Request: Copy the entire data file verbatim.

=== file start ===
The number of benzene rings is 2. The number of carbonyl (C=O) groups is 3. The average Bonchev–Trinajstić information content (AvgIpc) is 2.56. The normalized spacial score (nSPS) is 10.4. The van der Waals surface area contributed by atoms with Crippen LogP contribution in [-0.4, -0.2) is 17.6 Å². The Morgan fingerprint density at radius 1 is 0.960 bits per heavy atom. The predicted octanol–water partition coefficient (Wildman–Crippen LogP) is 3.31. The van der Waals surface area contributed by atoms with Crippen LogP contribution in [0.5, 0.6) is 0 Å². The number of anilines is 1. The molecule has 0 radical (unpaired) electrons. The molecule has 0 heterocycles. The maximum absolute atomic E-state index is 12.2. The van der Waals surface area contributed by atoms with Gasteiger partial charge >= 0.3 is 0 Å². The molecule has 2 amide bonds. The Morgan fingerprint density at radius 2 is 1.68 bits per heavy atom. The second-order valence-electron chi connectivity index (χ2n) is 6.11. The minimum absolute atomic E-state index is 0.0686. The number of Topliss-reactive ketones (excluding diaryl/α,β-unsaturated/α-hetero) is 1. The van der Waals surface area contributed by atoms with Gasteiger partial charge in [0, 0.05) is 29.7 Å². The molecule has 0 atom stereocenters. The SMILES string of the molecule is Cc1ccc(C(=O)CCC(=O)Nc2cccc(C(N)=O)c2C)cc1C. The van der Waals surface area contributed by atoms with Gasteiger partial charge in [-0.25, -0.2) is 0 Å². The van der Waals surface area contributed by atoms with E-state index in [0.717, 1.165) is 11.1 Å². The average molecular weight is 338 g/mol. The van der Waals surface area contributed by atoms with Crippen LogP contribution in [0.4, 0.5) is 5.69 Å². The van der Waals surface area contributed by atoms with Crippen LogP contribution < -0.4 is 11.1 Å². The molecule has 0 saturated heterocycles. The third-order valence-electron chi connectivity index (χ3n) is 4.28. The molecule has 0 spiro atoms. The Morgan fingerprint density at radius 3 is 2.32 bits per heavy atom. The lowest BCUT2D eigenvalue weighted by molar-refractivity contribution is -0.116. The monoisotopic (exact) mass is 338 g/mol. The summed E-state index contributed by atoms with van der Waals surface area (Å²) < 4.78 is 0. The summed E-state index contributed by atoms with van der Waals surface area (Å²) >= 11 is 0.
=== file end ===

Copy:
The number of benzene rings is 2. The number of carbonyl (C=O) groups is 3. The average Bonchev–Trinajstić information content (AvgIpc) is 2.56. The normalized spacial score (nSPS) is 10.4. The van der Waals surface area contributed by atoms with Crippen LogP contribution in [-0.4, -0.2) is 17.6 Å². The Morgan fingerprint density at radius 1 is 0.960 bits per heavy atom. The predicted octanol–water partition coefficient (Wildman–Crippen LogP) is 3.31. The van der Waals surface area contributed by atoms with Crippen LogP contribution in [0.5, 0.6) is 0 Å². The number of anilines is 1. The molecule has 0 radical (unpaired) electrons. The molecule has 0 heterocycles. The maximum absolute atomic E-state index is 12.2. The van der Waals surface area contributed by atoms with Gasteiger partial charge >= 0.3 is 0 Å². The molecule has 2 amide bonds. The Morgan fingerprint density at radius 2 is 1.68 bits per heavy atom. The second-order valence-electron chi connectivity index (χ2n) is 6.11. The minimum absolute atomic E-state index is 0.0686. The number of Topliss-reactive ketones (excluding diaryl/α,β-unsaturated/α-hetero) is 1. The van der Waals surface area contributed by atoms with Gasteiger partial charge in [0, 0.05) is 29.7 Å². The molecule has 0 atom stereocenters. The SMILES string of the molecule is Cc1ccc(C(=O)CCC(=O)Nc2cccc(C(N)=O)c2C)cc1C. The van der Waals surface area contributed by atoms with Gasteiger partial charge in [-0.25, -0.2) is 0 Å². The van der Waals surface area contributed by atoms with E-state index in [0.717, 1.165) is 11.1 Å². The average molecular weight is 338 g/mol. The van der Waals surface area contributed by atoms with Crippen LogP contribution in [0.4, 0.5) is 5.69 Å². The van der Waals surface area contributed by atoms with Crippen LogP contribution < -0.4 is 11.1 Å². The molecule has 0 saturated heterocycles. The third-order valence-electron chi connectivity index (χ3n) is 4.28. The molecule has 0 spiro atoms. The Morgan fingerprint density at radius 3 is 2.32 bits per heavy atom. The lowest BCUT2D eigenvalue weighted by molar-refractivity contribution is -0.116. The monoisotopic (exact) mass is 338 g/mol. The summed E-state index contributed by atoms with van der Waals surface area (Å²) < 4.78 is 0. The summed E-state index contributed by atoms with van der Waals surface area (Å²) >= 11 is 0.